Air Force Decided Athletes Cannot Defer Active Duty to Join Pro Teams

Mike Chiari@mikechiariFeatured ColumnistApril 29, 2017

INDIANAPOLIS, IN - MARCH 04: Wide receiver Jalen Robinette of Air Force in action during day four of the NFL Combine at Lucas Oil Stadium on March 4, 2017 in Indianapolis, Indiana. (Photo by Joe Robbins/Getty Images)
Joe Robbins/Getty Images

The Air Force Academy announced Saturday that it will no longer provide waivers that would allow athletes to bypass the two-year requirement of active duty in order to play professional sports immediately.

Nicki Jhabvala of the Denver Post tweeted the following statement from Air Force regarding the matter:

Air Force wide receiver Jalen Robinette was a candidate to be selected on Day 3 of the 2017 NFL draft Saturday prior to the ruling.

When asked about his situation by Lindsay H. Jones of USA Today in February, Robinette declared his loyalty to the Air Force regardless of what decision was made: "I'm under the mindset that, when I graduate, I'm a lieutenant first. Whatever my assignment is, whatever I need to do, I'm going to go do it until I hear otherwise and I'm told that I can go play. At the end of the day, I'm a cadet first, and when I graduate, I'm going to be serving until I'm allowed to play."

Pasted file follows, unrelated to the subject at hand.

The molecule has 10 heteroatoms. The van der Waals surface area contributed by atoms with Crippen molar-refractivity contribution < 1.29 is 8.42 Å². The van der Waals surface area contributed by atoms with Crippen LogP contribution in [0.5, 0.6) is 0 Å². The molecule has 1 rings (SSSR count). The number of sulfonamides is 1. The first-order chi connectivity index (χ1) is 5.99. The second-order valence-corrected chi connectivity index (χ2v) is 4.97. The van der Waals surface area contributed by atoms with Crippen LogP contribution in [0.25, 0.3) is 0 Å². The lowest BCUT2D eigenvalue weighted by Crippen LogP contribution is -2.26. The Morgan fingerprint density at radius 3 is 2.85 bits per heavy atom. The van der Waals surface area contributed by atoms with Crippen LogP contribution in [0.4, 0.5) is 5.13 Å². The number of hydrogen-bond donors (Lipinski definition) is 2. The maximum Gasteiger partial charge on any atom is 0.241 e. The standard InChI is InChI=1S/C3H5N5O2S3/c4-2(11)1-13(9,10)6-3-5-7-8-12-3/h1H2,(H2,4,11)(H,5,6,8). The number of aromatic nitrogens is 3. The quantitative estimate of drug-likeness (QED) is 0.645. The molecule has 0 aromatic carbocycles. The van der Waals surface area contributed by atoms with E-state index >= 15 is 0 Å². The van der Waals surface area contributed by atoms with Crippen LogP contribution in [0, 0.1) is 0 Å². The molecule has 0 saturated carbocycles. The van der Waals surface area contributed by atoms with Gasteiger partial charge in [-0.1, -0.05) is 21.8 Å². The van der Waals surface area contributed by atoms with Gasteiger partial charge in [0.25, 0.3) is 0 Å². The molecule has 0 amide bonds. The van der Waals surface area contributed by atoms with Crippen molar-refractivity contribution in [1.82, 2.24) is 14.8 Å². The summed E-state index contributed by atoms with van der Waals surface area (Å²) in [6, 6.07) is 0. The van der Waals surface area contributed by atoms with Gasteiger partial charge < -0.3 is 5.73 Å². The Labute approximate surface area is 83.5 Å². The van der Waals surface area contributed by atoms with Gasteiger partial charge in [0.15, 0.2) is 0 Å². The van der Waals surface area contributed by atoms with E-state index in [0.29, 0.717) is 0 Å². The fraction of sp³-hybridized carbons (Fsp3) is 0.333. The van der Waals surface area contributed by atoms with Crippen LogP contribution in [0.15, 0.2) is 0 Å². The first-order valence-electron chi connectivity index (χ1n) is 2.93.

There was hope for Robinette to enter the NFL immediately since a 2016 change in the Department of Defense policy allowed for active military personnel to serve in the reserves when signed to a professional sports league.

That was the case with Navy quarterback-turned-receiver Keenan Reynolds, who was drafted by the Baltimore Ravens last year.

Per Jhabvala, the Air Force decided to go against the policy change late in the draft process:

Robinette enjoyed a huge 2016 campaign for the Falcons, registering 35 receptions for 959 yards and six touchdowns. He averaged a whopping 27.4 yards per catch.

Bleacher Report's Matt Miller ranked Robinette as the No. 23 available receiver entering Day 3 and projected him to go undrafted in his Day 3 mock.